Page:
Multi-lingual Internet a Step Closer

Dennis Faas's picture

The group behind the regulation of website addresses is planning the first step to a multi-lingual Internet.

The International Corporation for Assigned Names and Numbers (ICANN) is working to allow top level domains to be registered in languages which do not use the Latin alphabet. This is the set of 26 letters, also known as the Roman alphabet, used in languages such as English, French of German.

The top level domain is the part of the website address which identifies the type of site (such as .COM or .NET) or the country of origin (such as .CA for Canada).

ICANN have launched the project by setting up wiki sites in eleven alphabets. (A wiki is a site or page that can be edited by anyone, such as Wikipedia.) Each site has the name www.example.test, but written in the relevant language. Visitors can use the wiki function to set up their own pages (such as example.test/yourname).

The languages involved are Arabic, Persian, Chinese (simplified and traditional), Russian, Hindi, Greek, Korean, Yiddish, Japanese and Tamil. Eventually ICANN hopes to create universal standards to increase the variety of languages which can be used in areas such as fonts, translation software and search engines

The project is being run in partnership with the United Nations Educational, Scientific and Cultural Organization (UNESCO) and the International Telecommunication Union (ITU). The three groups met at a four-day conference in Brazil this week. (Source:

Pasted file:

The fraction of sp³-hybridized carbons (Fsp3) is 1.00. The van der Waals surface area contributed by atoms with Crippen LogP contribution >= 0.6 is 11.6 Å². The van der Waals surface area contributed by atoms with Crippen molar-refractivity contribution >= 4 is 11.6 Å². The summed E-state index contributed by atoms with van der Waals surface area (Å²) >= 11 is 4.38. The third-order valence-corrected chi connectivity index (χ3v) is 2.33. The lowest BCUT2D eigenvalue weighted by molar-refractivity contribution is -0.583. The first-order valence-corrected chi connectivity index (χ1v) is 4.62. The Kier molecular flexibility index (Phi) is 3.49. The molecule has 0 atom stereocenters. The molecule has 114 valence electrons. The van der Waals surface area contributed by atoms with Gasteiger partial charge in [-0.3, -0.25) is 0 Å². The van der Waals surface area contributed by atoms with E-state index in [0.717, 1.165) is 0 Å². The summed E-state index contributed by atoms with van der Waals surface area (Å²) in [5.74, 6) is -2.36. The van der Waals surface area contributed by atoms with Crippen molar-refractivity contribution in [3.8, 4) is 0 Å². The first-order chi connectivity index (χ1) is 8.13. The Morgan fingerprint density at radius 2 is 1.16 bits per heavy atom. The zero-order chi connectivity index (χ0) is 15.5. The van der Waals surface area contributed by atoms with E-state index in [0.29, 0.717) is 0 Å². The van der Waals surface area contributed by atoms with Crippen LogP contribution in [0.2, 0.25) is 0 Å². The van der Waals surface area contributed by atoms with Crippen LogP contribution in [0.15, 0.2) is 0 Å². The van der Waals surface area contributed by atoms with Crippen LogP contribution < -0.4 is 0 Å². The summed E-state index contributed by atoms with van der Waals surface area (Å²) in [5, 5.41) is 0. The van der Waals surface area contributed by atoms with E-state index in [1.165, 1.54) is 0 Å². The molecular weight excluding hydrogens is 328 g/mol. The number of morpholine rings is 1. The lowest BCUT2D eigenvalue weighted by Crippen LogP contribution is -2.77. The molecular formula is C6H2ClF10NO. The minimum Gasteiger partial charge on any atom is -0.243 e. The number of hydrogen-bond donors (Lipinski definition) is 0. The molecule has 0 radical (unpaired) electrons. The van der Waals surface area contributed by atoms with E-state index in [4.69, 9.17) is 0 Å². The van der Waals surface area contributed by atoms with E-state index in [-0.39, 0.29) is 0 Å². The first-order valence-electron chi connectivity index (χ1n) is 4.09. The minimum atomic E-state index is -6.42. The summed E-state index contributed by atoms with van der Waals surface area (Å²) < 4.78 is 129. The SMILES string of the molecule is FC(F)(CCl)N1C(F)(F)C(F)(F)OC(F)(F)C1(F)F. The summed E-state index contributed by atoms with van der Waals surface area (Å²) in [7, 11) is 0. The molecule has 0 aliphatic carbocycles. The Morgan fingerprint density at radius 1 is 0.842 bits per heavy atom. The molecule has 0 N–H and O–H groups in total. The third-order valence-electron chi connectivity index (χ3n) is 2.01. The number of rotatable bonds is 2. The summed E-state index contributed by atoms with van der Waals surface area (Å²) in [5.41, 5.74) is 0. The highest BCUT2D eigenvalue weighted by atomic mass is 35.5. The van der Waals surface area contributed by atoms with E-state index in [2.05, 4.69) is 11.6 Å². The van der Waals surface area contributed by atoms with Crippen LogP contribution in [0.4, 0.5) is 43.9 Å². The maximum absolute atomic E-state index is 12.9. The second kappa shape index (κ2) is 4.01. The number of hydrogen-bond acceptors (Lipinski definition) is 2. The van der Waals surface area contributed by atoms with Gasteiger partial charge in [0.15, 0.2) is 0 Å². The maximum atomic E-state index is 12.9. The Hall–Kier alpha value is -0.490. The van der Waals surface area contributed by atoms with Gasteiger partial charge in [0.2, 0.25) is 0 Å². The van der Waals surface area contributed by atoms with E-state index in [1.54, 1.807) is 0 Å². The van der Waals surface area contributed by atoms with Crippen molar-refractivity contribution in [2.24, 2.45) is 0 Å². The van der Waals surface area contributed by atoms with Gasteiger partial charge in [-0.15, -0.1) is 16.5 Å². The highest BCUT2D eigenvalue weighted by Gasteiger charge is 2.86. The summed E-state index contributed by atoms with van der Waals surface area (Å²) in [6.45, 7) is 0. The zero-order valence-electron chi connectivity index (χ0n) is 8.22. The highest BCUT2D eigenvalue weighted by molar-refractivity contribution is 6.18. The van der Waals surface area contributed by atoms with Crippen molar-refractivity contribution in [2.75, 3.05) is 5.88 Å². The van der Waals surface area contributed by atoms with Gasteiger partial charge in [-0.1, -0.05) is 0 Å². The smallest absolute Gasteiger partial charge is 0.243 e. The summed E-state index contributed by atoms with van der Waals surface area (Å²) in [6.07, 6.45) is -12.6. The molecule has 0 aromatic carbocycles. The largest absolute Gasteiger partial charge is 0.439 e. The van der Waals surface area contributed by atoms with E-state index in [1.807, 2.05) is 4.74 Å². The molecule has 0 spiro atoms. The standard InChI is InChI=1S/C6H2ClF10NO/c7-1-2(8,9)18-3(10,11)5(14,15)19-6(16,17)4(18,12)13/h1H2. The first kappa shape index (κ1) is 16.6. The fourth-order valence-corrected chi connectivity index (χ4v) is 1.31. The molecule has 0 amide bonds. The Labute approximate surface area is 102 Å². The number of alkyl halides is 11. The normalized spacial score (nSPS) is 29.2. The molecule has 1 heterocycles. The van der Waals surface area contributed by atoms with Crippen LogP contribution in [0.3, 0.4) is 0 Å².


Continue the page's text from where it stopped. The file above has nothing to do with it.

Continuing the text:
UNESCO's involvement comes as some critics say a United Nations body should take over ICANN's role. The Brazilian government's technology spokesman believes ICANN is too closely linked to the United States, arguing "The Internet has become an everyday instrument of particular importance for the entire world, yet it's still under the control of one country."

But others claim a UN-controlled Internet would not be effective. Leslie Harris, president of the Center for Democracy & Technology, says it would mean giving some control to countries which already restrict Internet users. "It's hard to believe that turning over the Internet to a body subject to negotiations between China's version of the Internet and North Korea's version of the Internet will result in an Internet that's more open and free." (Source:

Opening up the Internet to more languages will certainly create a truly world wide web, but it appears such a global technology will always be subject to international politics.

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